As it happens, earlier the same day, we’d spent time on the phone with two venture capitalists who think of almost nothing else every day. The reason: they both invest in so-called deep tech, and they meet routinely with startups whose central focus is on making the world habitable for generations of people to come — as well as trying to produce outsize financial returns, of course.

The two VCs with whom we talked know each other well. Siraj Khaliq is a partner at the global venture firm Atomico, where he tries to find world-changing startups that are enabled by machine learning, AI, and computer vision. He has strong experience in the area, having cofounded The Climate Corporation back in 2006, a company that helps farmers optimize crop yield and that was acquired by Monsanto in 2013 for roughly $1 billion.

Seth Bannon is meanwhile a founding partner of Fifty Years, a nearly five-year-old, San Francisco-based seed-stage fund whose stated ambition is backing founders who want to solve the world’s biggest problems. The investors’ interests overlap so much that Khaliq is also one of Fifty Years’s investors.

From both, we wanted to know which companies or trends are capturing their imagination and, in some cases, their investment dollars. Following are excerpts from our extended conversation earlier this week. (We thought it was interesting; hopefully you will, too.)

TC: Seth, how would you describe what you’re looking to fund at your firm?

SB: There’s a Winston Churchill essay [penned nearly 100 years ago] called “Fifty Years Hence” that describes what we do. He predicts genomic engineering, synthetic biology, growing meat without animals, nuclear power, satellite telephony.  Churchill also notes that because tech changes so quickly that it’s important that technologists take a principled approach to their work. [Inspired by him] we’re backing founders who can make a ton of money while doing good and focusing on health, disease, the climate crisis . . .

TC: What does that mean exactly? Are you investing in software?

SB: We’re not so enthusiastic about pure software because it’s been so abstracted away that it’s become a commodity. High school students can now build an app, which is great, but it also means that competitive pressures are very high. There are a thousand funds focused on software seed investing. Fortunately, you can now launch a synthetic biology startup with seed funding, and that wasn’t possible 10 years ago. There are a lot of infrastructural advancements happening that makes [deep tech investing even with smaller checks] interesting.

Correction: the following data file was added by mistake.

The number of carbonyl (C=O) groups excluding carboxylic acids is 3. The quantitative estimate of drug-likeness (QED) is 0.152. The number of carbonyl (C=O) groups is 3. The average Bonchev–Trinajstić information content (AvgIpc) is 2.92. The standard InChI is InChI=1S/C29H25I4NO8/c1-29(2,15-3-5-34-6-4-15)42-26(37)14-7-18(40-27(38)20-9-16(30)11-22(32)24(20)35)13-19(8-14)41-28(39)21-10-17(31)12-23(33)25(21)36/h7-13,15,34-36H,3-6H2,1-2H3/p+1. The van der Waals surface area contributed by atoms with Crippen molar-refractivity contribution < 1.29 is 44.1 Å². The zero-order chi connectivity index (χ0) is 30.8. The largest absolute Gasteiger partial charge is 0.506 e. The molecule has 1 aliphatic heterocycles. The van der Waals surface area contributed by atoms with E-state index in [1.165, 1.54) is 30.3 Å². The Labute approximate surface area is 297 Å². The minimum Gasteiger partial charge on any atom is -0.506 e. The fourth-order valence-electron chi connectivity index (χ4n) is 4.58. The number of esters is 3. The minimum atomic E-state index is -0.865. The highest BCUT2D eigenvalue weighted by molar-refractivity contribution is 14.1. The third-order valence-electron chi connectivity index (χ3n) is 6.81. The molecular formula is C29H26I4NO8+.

TC: Siraj, you also invest exclusively on frontier, or deep tech, at Atomico . What’s your approach to funding startups?

SK: We do Series A [deals] onward and don’t do seed stage. We primarily focus on Europe. But there’s lot of common thinking between us and Seth. As a fund, we’re looking for big problems that change the world, sometimes at companies that won’t necessarily be big in five years but if you look out 10 years could be necessary for humanity. So we’re trying to anticipate all of these big trends and focus on three or four theses a year and talk as much as we can with academics and other experts to understand what’s going on. Founders then know we have an informed view.

Last year, we focused on synthetic biology, which is a becoming so broad a category that it’s time to start subdividing it. We were also doing AI-based drug discovery and quantum computing and we started to spend some time on energy as well. We also [continued an earlier focus on ] the future of manufacturing and industry. We see a number of trends that make [the latter] attractive, especially in Europe where manufacturing hasn’t yet been digitized.

TC: Seth, you mentioned synthetic biology infrastructure. Can you elaborate on what you’re seeing that’s interesting on this front?

SB: You’ve maybe heard of directed evolution, technology that allows biologists to use the power of evolution to get microbes or other biological machines to do what they want them to do that would have been impossible before. [Editor’s note: here, Bannon talked a bit about Frances Arnold, the Nobel Prize-winning chemist who was awarded the prize in 2018 for developing the technique.]

So we’re excited to back [related] startups. One, Solugen, enzymatically makes industrial chemicals [by combining genetically modified enzymes with organic compounds, like plant sugars]. Hydrogen peroxide is a $6 billion dollar industry, and it’s currently made through a petroleum-based process in seven-football-field-long production plants that sometimes explode and kill people.

TC: Is this then akin to Zymergen, which develops molecules in order to create unique specialty materials?

SB: Zymergen mainly works as a kind of consultant to help companies engineer strains that they want. Solugen is a vertically integrated chemicals company, so it [creates its formulations], then sells directly into industry.

TC: How does this relate to new architectures?

SB: The way to think about it is that there’s a bunch of application-level companies, but as synthetic biology companies start to take off, there’s a bunch of emerging infrastructure layer companies. One of these is Ansa Biotechnologies, which has a fully enzymatic process or writing DNA. Like Twist, which went public, they make DNA to sell to customers in the biotech industry. But whereas Twist using a chemical process to make DNA, Ansa’s approach is fully enzymatic. [Editor’s note: More on the competition in this emerging space here.]